Synthesis of Ecological and Physical Effects of Dam Removal Projects

Project ID: 1666
Principal Investigator: Jennifer Bountry
Research Topic: Sediment Management and River Restoration
Funded Fiscal Years: 2015
Keywords: dam removal, synthesis, ecology, sedimentation

Research Question

This researach effort will publish two papers that synthesize information gained in dam removal implementation projects over the last 12 years. The papers will focus on documenting questions related to reservoir sediment release:

1) How much sediment was released?
2) Where did the sediment go?
3) How long did sediment impacts last?
4) What were the common pre-removal management concerns and what actually happened?

Reserach Paper #1: Synthesis of Ecological and Physical Response to Dam Removals

Research Paper #2:
Six common engineering concerns in dam removal projects: What do 12 years of monitoring data tell us?

Need and Benefit

Dam decommissioning is rapidly emerging as an important river restoration strategy in the U.S., with several major removals recently completed or in progress. But few studies have evaluated the far-reaching consequences of these significant environmental perturbations, especially those resulting from removals
of large (>10–15 m tall) structures during the last decade. In particular, interactions between physical and ecological aspects of dam removal are poorly known. From recent work, however, observations are now available from several diverse settings nationwide to allow synthesis of key physical and ecological processes associated with dam removals, including fish and benthic community response, reservoir erosion, downstream sedimentation, water quality issues (including turbidity and contaminant transport), riparian vegetation, food web response, gene flow changes, effects on migratory aquatic species, and invasive species response. Our proposed examination and synthesis of these observations, framed and tested as hypotheses and conceptual models, will provide better understanding of the multifaceted and interrelated consequences of dam decommissioning, thereby providing a basis for formulating realistic expectations for river restoration in addition to identifying key information gaps and research needs.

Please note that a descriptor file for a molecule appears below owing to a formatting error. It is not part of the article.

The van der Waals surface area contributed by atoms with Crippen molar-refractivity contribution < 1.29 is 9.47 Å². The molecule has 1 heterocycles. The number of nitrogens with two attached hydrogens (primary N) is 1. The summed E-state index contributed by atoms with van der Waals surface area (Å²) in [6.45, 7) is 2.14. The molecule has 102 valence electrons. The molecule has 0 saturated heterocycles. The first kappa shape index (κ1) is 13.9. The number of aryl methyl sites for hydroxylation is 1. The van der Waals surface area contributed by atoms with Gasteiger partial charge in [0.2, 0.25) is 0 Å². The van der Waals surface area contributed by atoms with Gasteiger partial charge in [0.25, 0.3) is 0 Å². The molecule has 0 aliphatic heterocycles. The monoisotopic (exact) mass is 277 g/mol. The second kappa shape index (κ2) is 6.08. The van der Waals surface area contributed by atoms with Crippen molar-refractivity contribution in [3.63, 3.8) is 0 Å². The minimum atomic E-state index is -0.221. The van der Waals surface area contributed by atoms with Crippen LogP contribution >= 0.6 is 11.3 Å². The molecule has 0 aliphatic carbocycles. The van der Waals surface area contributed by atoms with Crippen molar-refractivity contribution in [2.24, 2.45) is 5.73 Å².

Contributing Partners

Contact the Principal Investigator for information about partners.

Research Products

Bureau of Reclamation Review

The following documents were reviewed by experts in fields relating to this project's study and findings. The results were determined to be achieved using valid means.

Synthesis of Ecological and Physical Effects of Dam Removal Projects (final, PDF, 750KB)
By Jennifer Bountry
Publication completed on September 30, 2015

An effort to synthesize existing dam removal studies and data, thereby providing scientists and managers better knowledge of likely outcomes of future dam removals, was sponsored by the U.S. Geological Survey's John Wesley Powell Center for Analysis and Synthesis. Discussions and presentations revealed the tremendous growth of information from dam removals over the last few years, and pointed to several common patterns of physical and biological responses. For example, reservoir size and sediment characteristics, in conjunction with the type and rate of dam decommissioning, appear to lead to predictable relations between processes eroding reservoir sediment and the downstream sediment transport and channel response, which in turn affect biological conditions and trajectories. We participated in the overall synthesis of dam removal findings into a publically available database and a paper synthesizing common management concerns associated with dam removal.

The following documents were not reviewed. Statements made in these documents are those of the authors. The findings have not been verified.

Understanding the Dynamics Behind Dam Removals (final, PDF, 1.3MB)
By Jennifer Bountry
Publication completed on September 30, 2016

This bulletin summarizes the research results and potential application to Reclamation's mission.


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Last Updated: 4/4/17